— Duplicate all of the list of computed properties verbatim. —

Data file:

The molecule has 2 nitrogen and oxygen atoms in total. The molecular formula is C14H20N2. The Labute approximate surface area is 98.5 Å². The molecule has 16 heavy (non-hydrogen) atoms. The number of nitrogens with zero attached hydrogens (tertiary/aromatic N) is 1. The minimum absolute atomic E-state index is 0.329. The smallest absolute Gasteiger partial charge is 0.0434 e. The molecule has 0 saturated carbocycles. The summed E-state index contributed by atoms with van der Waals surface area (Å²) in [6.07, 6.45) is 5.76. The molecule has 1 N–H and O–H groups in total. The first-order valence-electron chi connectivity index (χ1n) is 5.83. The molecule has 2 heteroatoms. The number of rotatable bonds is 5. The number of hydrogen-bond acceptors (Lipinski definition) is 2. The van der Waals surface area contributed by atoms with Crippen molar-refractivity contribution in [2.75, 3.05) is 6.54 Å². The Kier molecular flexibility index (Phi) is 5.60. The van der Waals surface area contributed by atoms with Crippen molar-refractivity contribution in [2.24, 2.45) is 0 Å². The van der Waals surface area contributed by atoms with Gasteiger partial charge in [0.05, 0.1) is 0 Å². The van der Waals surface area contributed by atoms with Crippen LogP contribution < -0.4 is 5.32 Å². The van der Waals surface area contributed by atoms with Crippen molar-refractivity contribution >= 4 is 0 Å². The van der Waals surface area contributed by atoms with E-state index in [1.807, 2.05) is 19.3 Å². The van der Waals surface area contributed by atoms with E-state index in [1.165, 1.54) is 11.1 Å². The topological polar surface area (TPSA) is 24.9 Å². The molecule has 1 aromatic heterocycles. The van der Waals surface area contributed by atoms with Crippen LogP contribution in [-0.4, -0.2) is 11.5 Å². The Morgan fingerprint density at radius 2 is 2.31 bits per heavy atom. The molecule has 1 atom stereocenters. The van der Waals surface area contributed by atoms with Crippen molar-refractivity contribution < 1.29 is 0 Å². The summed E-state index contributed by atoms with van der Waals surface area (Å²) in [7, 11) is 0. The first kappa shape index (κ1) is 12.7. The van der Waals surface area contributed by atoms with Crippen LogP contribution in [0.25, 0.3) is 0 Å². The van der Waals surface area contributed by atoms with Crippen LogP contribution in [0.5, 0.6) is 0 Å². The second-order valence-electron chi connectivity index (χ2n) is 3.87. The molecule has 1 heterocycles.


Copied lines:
The molecule has 2 nitrogen and oxygen atoms in total. The molecular formula is C14H20N2. The Labute approximate surface area is 98.5 Å². The molecule has 16 heavy (non-hydrogen) atoms. The number of nitrogens with zero attached hydrogens (tertiary/aromatic N) is 1. The minimum absolute atomic E-state index is 0.329. The smallest absolute Gasteiger partial charge is 0.0434 e. The molecule has 0 saturated carbocycles. The summed E-state index contributed by atoms with van der Waals surface area (Å²) in [6.07, 6.45) is 5.76. The molecule has 1 N–H and O–H groups in total. The first-order valence-electron chi connectivity index (χ1n) is 5.83. The molecule has 2 heteroatoms. The number of rotatable bonds is 5. The number of hydrogen-bond acceptors (Lipinski definition) is 2. The van der Waals surface area contributed by atoms with Crippen molar-refractivity contribution in [2.75, 3.05) is 6.54 Å². The Kier molecular flexibility index (Phi) is 5.60. The van der Waals surface area contributed by atoms with Crippen molar-refractivity contribution in [2.24, 2.45) is 0 Å². The van der Waals surface area contributed by atoms with Gasteiger partial charge in [0.05, 0.1) is 0 Å². The van der Waals surface area contributed by atoms with Crippen LogP contribution < -0.4 is 5.32 Å². The van der Waals surface area contributed by atoms with Crippen molar-refractivity contribution >= 4 is 0 Å². The van der Waals surface area contributed by atoms with E-state index in [1.807, 2.05) is 19.3 Å². The van der Waals surface area contributed by atoms with E-state index in [1.165, 1.54) is 11.1 Å². The topological polar surface area (TPSA) is 24.9 Å². The molecule has 1 aromatic heterocycles. The van der Waals surface area contributed by atoms with Crippen LogP contribution in [-0.4, -0.2) is 11.5 Å². The Morgan fingerprint density at radius 2 is 2.31 bits per heavy atom. The molecule has 1 atom stereocenters. The van der Waals surface area contributed by atoms with Crippen molar-refractivity contribution < 1.29 is 0 Å². The summed E-state index contributed by atoms with van der Waals surface area (Å²) in [7, 11) is 0. The first kappa shape index (κ1) is 12.7. The van der Waals surface area contributed by atoms with Crippen LogP contribution in [0.25, 0.3) is 0 Å². The van der Waals surface area contributed by atoms with Crippen LogP contribution in [0.5, 0.6) is 0 Å². The second-order valence-electron chi connectivity index (χ2n) is 3.87. The molecule has 1 heterocycles.